Many neo-Aristotelians argue that practical identities are normative, that is, they provide us with reasons for action and create binding obligations. Kantian constructivists agree with this insight but argue that contemporary Aristotelians fail to fully justify it. Practical identities are normative, Kantian constructivists contend, but their normativity necessarily derives from the normativity of humanity. In this paper, I shed light on this underexplored similarity between neo-Aristotelian and Kantian constructivist accounts of the normativity of practical identities, and argue that both ultimately (...)
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  43. The Not So Golden Rule.Dan Flores - 2018 - Philosophy Now (125):32-34.
    The Golden Rule is (roughly) as follows: treat others as you would have others treat you. Philosophical reactions to it vary; it has both supporters and detractors. In any case, almost nobody who things critically about morality takes the literal version of the Golden Rule seriously, since there are just too many problems with it. To demonstrate this, I will look at a literal version of the Golden Rule espoused by John C. Maxwell, a well-known and influential motivational speaker, and (...)
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  44. Constitutivism About Practical Reasons.Paul Katsafanas - 2018 - In Daniel Star (ed.), The Oxford Handbook of Reasons and Normativity. Oxford: Oxford University Press. pp. 367-394.
    This paper introduces constitutivism about practical reason, which is the view that we can justify certain normative claims by showing that agents become committed to these claims simply in virtue of acting. According to this view, action has a certain structural feature – a constitutive aim, principle, or standard – that both constitutes events as actions and generates a standard of assessment for action. We can use this standard of assessment to derive normative claims. In short, the authority of certain (...)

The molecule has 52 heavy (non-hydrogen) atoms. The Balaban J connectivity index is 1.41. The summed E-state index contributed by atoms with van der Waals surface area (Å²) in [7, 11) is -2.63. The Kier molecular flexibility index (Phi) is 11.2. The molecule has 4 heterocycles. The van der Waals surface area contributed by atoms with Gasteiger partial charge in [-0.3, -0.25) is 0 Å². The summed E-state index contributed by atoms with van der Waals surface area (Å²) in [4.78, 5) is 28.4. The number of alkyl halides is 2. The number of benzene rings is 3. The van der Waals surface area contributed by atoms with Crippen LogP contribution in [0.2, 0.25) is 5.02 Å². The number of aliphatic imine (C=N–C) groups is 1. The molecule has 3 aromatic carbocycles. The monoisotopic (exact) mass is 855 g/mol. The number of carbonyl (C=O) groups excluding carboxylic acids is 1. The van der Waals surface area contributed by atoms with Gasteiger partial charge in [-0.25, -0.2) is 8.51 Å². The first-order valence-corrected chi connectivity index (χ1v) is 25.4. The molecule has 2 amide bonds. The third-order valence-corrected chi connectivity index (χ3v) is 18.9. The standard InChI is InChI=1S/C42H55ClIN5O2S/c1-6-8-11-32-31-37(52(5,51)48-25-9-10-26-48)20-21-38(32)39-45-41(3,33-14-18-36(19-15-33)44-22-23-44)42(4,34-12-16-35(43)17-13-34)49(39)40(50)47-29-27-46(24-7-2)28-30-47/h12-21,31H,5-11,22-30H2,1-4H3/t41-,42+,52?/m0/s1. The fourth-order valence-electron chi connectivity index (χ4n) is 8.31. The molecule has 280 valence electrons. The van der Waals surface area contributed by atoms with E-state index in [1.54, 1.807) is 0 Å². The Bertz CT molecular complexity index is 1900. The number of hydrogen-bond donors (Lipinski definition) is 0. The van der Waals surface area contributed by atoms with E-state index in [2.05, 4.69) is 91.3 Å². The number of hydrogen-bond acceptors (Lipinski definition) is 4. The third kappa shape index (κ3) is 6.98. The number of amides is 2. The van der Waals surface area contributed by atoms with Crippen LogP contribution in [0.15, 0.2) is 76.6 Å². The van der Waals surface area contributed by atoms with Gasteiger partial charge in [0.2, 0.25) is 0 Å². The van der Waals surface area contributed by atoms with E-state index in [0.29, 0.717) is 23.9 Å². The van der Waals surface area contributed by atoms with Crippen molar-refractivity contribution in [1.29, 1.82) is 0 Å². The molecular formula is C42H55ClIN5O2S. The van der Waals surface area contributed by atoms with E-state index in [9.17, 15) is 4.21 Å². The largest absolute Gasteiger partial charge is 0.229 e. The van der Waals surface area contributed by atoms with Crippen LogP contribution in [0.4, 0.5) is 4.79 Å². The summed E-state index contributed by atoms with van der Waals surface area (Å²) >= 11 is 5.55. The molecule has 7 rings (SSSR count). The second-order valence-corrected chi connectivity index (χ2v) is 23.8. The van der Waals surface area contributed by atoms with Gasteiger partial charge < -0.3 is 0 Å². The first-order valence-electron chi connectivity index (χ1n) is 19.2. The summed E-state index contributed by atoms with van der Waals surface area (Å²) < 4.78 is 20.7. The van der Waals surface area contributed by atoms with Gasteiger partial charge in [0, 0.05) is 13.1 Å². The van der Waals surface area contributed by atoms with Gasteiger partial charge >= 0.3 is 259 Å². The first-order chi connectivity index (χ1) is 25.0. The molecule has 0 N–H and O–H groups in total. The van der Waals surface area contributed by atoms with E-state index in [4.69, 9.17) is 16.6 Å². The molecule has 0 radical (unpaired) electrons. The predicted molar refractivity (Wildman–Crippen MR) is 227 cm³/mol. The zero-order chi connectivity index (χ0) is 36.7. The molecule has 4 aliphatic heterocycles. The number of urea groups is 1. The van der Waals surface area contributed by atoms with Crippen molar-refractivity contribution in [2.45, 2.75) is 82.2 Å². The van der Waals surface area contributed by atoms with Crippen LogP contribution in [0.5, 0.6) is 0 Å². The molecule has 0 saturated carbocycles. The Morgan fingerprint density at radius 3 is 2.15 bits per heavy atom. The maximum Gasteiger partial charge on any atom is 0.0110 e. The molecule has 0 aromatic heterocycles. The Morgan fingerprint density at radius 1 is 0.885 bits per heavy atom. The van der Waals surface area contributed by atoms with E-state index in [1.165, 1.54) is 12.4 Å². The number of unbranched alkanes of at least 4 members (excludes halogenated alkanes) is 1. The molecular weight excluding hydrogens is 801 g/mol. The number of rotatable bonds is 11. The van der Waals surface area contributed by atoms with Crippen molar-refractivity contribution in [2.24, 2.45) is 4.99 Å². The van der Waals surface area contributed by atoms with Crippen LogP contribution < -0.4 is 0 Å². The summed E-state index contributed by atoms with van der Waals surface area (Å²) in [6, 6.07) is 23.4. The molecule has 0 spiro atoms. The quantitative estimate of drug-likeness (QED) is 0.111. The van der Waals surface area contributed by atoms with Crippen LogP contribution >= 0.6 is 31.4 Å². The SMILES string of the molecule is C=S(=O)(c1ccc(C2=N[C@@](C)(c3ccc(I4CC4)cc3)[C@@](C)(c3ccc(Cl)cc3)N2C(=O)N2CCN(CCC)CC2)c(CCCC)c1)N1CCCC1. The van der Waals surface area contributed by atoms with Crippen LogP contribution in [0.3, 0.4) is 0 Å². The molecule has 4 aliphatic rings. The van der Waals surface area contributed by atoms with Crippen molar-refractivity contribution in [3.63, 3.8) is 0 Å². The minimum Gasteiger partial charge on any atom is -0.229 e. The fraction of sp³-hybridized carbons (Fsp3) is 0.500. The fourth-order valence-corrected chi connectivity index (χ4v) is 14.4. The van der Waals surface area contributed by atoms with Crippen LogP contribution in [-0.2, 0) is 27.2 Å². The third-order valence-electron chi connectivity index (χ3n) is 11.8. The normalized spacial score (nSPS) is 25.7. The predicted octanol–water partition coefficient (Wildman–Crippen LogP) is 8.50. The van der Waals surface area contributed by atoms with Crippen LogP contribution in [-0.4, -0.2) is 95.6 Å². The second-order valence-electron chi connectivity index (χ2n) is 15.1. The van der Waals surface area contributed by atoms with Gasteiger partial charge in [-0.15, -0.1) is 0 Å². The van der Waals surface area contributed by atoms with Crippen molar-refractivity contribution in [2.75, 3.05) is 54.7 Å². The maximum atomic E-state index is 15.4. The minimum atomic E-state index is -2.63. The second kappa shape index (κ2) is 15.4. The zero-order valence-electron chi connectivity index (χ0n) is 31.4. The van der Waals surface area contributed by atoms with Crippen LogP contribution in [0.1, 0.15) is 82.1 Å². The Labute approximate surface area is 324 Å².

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  45. Is There a Distinctively Political Normativity?Jonathan Leader Maynard & Alex Worsnip - 2018 - Ethics 128 (4):756-787.
    A slew of recent political theorists—many taking their cue from the political writings of Bernard Williams—have recently contended that political normativity is its own kind of normativity, distinct from moral normativity. In this article, we first attempt to clarify what this claim amounts to and then reconstruct and interrogate five major arguments for it. We contend that all these arguments are unconvincing and fail to establish a sense in which political normativity is genuinely separate from morality.
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  46. Peter Singer , Does Anything Really Matter? Essays on Parfit on Objectivity. Reviewed By. [REVIEW]Fritz J. McDonald - 2018 - Philosophy in Review 38 (2):80-82.